The other half of America has always been there, and minimizing it has brought us to a perilous moment.
Well, now we can see and hear the America that many folks in the media, government and academia like to believe exists only in small numbers.
There are a lot of them — enough to win a presidential election — and now they are about to take over the very federal government they tend to hate. We have a different kind of change than what the country voted for eight years ago, and it, too, is thoroughly American.
Like many people, I’m still trying to understand what happened and why, and to see where it might lead us. I expect that questioning will go on for a long time, but what we do know is that we can see who we are as a nation more clearly.
Donald Trump is going to be president in part because he was bold enough to be the voice of people whose ideas get made fun of on TV shows and dismissed as marginal by journalists. He was not worried about offending women, minorities, people with disabilities. He was free to be himself, and there are people who feel freed by him.
Most Read Stories
- Seahawks-Jaguars game ends in ugly brawl, and an altercation with Jacksonville fans VIEW
- Asked & Answered: What happened to Tom the Guessing Doorman at Costco?
- Sore losers? That’s too soft a label for how the Seahawks reacted at the end of Jags loss
- One of last great Washington train rides coming to an end
- Things might have been ugly for Seahawks in their 30-24 defeat, but they don’t lose any ground
In America, periods of progressive change are followed by a cry of enough is enough. I heard a Republican official saying on the radio that a lot of people who were willing to accept a black president and marriage equality and more efforts to treat women fairly finally got to the point where it all felt like too much. They felt pushed aside and muzzled.
Consider books that have looked at the rise of the tea party, which preceded the Trump revolution. University of Washington political scientist Christopher Parker explored the history of reactionary movements in his book “Change They Can’t Believe In.” Sociologist Arlie Russell Hochschild got to know people in Louisiana for her book “Strangers in Their Own Land,” and described people who worried about their place in the world and feared their children might be at a disadvantage. And they found people they could blame for all of that.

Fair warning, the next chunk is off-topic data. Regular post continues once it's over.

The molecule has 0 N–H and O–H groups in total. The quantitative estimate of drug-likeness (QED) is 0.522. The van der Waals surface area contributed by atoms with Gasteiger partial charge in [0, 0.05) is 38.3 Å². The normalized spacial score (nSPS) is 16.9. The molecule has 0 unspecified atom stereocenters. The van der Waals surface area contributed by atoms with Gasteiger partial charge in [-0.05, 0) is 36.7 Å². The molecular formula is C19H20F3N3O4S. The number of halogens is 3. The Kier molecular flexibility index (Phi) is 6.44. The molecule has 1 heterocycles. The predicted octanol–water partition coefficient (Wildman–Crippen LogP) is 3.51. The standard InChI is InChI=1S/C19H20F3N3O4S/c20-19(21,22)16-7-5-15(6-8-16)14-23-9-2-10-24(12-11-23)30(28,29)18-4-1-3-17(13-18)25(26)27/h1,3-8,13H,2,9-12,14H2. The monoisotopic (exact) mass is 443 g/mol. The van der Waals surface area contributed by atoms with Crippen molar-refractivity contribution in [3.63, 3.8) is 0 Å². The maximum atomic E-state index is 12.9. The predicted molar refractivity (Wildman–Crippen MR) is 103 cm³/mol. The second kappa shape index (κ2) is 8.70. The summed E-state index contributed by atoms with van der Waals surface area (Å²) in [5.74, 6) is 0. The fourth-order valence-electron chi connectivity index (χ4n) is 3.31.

People in media and government answered their fears with data and studies, or calls to progress toward the ideals we preach as a nation. But those messages don’t reach gut level.
Journalists assumed that putting the facts out there would be enough to allow people to see what seemed obvious to us. But election night showed the degree to which much of the media had a naive view of the country, seeing it as more like the cities where large media voices are concentrated than the many smaller places that put Trump over the top.
Every time Trump said something outrageous, or untrue, journalists thought voters would factor that into their judgment. Not many thought voters would ignore his rants or that they might actually agree with him. Besides, he was entertaining.
Pollsters and journalists, and even Republican political analysts, misjudged the number of people to whom he was appealing. Just about everyone who analyzed the race thought Hillary Clinton would win. Even after the FBI reopened, then closed, its email investigation of her in the days before the election, it seemed she might squeak by because the alternative seemed far from what a president should be.
Trump will be our president in January, and the voters who chose him also helped keep both houses of Congress in Republican hands. A lot of people are concerned.
I saw a letter Stanford University sent to its students Wednesday morning offering suggestions for dealing with the election outcome because many had “expressed uncertainty, anger, anxiety and/or fear …”
A private high school in Seattle sent out a similar note.
I’m worried that Social Security will be destroyed, that efforts to reduce the impact of climate change will end, that tax cuts will erode the government’s ability to help poor and middle-class Americans, that the economy will be damaged. Allies are worried about the role America will play in the world. I worry whether we will wind up in another war.
We know the U.S. Supreme Court is going to be altered for years, and progress toward greater equality is likely to suffer, even to slide backward.
But I also know that this is not the first time America has asserted this reactionary side of itself. Now that we can see clearly where the nation is, those of us who prefer a different direction should stay engaged with politics. It’s still our country, too.